Full fat dairy and meat for a longer life

Full fat dairy and meat for a longer life

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If people eat more meat and dairy, it would be a good start.

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DINNER SORTED: Butcher Joshua Watson holds up some steak trays at Lake Albert. Picture: Supplied

DINNER SORTED: Butcher Joshua Watson holds up some steak trays at Lake Albert. Picture: Supplied

My girlfriend of the time asked: "Is that all you blokes eat?" She had called in at around about dinner time, and we each were sitting down to a large slab of rump steak - one of our more popular choices.

"Well, no," my flat mate answered. "We sometimes have T-bone, or oyster blade, or topside," he teased.

She rattled off a number of vegetarian ideas "for variety", not realising that she was crossing herself off the list.

Australian of the Year Dr James Muecke is trying to convince Australians to eat more meat and dairy. A story in The Canberra Times about type 2 diabetes caught my eye.

Dr Muecke pointed out that in its first three months, COVID killed just over 100 Australians. But "during the same period, we lost more than 5000 lives to type 2 diabetes, unnecessarily."

He adds: "A flawed dietary guideline, which we have obediently and blindly followed for 40 years, is literally killing us.

"We've been encouraged to eat less fat and consume more carbs and yet we've never been fatter, our teeth never more rotten, and type 2 diabetes and its complications never more prevalent ... we saw the introduction of sugary drinks and highly processed foods, the consumption of meat was proclaimed the root of all evil, and - bingo - our health started to plummet."

Luckily, I've never been badly addicted to sugary drinks, although Coke and Pepsi get a fair trot in summer.

But right through my life I have eaten mountains of red meat and cheese.

And, according to the latest research, that's what we all should have been doing.

"A multitude of businesses and entire industries have been built on the demonisation of foods sourced from animals," Dr Muecke says.

But, "when the Australian Dietary Guidelines were revised in 2013, a decision was made to not change the recommendations related to dietary saturated fats, despite evidence to the contrary.

"I want Australians to be aware they can eat eggs, full fat dairy and red meat without fearing for their lives or eternal damnation," Dr Muecke said.

So, what has changed? The Australian reported the same story more than a month later, citing a Journal of the American College of Cardiology review of literature which found there was no evidence that cutting saturated fats from your diet would help you live longer.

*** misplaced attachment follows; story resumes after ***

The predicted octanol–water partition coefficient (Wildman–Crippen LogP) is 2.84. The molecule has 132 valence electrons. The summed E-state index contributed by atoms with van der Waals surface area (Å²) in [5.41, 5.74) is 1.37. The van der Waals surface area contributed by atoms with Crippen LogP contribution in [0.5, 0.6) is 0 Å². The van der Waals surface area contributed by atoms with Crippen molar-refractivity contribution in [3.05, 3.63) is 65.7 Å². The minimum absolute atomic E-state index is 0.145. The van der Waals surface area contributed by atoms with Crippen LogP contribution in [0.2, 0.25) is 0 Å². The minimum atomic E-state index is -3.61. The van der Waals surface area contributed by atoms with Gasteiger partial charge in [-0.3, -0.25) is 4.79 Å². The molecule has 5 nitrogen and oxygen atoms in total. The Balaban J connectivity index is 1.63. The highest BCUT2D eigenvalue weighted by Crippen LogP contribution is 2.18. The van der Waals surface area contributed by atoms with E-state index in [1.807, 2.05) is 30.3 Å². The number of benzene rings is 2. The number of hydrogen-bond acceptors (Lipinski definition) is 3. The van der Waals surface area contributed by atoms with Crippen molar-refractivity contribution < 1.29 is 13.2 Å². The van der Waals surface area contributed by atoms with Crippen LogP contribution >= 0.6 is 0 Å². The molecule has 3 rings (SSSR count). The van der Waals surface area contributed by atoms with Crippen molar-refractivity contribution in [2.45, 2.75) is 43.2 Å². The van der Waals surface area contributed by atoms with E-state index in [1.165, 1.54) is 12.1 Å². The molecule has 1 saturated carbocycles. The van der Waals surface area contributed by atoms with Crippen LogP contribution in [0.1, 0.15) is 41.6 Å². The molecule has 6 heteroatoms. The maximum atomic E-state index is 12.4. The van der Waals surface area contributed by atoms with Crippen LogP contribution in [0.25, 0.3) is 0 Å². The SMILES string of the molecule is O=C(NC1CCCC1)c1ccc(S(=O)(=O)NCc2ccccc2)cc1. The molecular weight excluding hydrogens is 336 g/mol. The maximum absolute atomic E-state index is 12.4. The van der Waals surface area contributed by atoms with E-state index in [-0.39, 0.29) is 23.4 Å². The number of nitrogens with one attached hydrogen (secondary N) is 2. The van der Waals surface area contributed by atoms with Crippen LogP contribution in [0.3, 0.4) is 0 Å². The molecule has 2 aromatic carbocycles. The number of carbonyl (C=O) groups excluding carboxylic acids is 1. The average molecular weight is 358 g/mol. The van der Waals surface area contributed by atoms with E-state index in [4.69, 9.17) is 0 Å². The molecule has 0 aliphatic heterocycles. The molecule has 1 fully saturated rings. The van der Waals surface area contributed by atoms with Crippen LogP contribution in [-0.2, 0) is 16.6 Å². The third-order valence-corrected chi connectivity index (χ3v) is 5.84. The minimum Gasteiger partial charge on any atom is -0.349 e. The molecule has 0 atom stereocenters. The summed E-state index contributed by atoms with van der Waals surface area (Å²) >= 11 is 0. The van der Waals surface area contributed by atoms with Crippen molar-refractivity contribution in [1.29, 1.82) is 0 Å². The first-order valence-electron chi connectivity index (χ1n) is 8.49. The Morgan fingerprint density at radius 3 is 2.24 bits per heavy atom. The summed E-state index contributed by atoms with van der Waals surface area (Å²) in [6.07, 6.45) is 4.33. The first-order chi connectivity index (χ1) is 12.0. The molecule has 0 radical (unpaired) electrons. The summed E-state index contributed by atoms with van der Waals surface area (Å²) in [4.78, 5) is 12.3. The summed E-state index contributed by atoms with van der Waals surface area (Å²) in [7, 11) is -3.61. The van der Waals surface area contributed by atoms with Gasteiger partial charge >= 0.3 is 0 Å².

The review added that "eating more of the much-libelled lipids - found most abundantly in red meat and dairy - might help you avoid stroke".

Federal Health Minister Greg Hunt has funded a $2.5 million review to update the 2013 guidelines.

The JACC paper listed some of the recent papers that will change dietary recommendations.

"There was the PURE (Prospective Urban Rural Epidemiological) study of 135,000 people from 18 countries on five continents.

"It found that increased consumption of all types of fat (saturated, mono-unsaturated and polyunsaturated) was associated with lower risk of death and had a neutral association with CVD (cardiovascular disease).

"By contrast, a diet high in carbohydrate was associated with higher risk of death," The Australian report said.

I want Australians to be aware they can eat eggs, full fat dairy and red meat without fearing for their lives or eternal damnation. - Dr James Muecke

The JACC Paper adds: "And those who ate the most saturated fat had lower risk of stroke ... a newly-published study of 195,658 Brits over 10.6 years found 'no evidence that saturated fat intake was associated with cardiovascular disease'."

There have been eight randomised trials "into the question of whether saturated fat will cause heart disease."

Systematic reviews and meta-analyses showed "that replacing saturated fat with polyunsaturated fat has no significant effect on coronary outcomes or on total mortality."

There's much more, but the evidence for me came when I had a heart scan in 2013. The heart specialist said I had the arteries of a young man.

As old age speeds on, I still eat steak several nights each week. But smaller portions these days, of course. I still have the same normal blood pressure reading that I had when I was much younger.

Dr Muecke faces a challenge to defeat type 2 diabetes, but if people eat more meat and dairy it would be a good start.

And dark chocolate. That's the sort of report I like!

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The story Full fat dairy and meat for a longer life first appeared on The Daily Advertiser.

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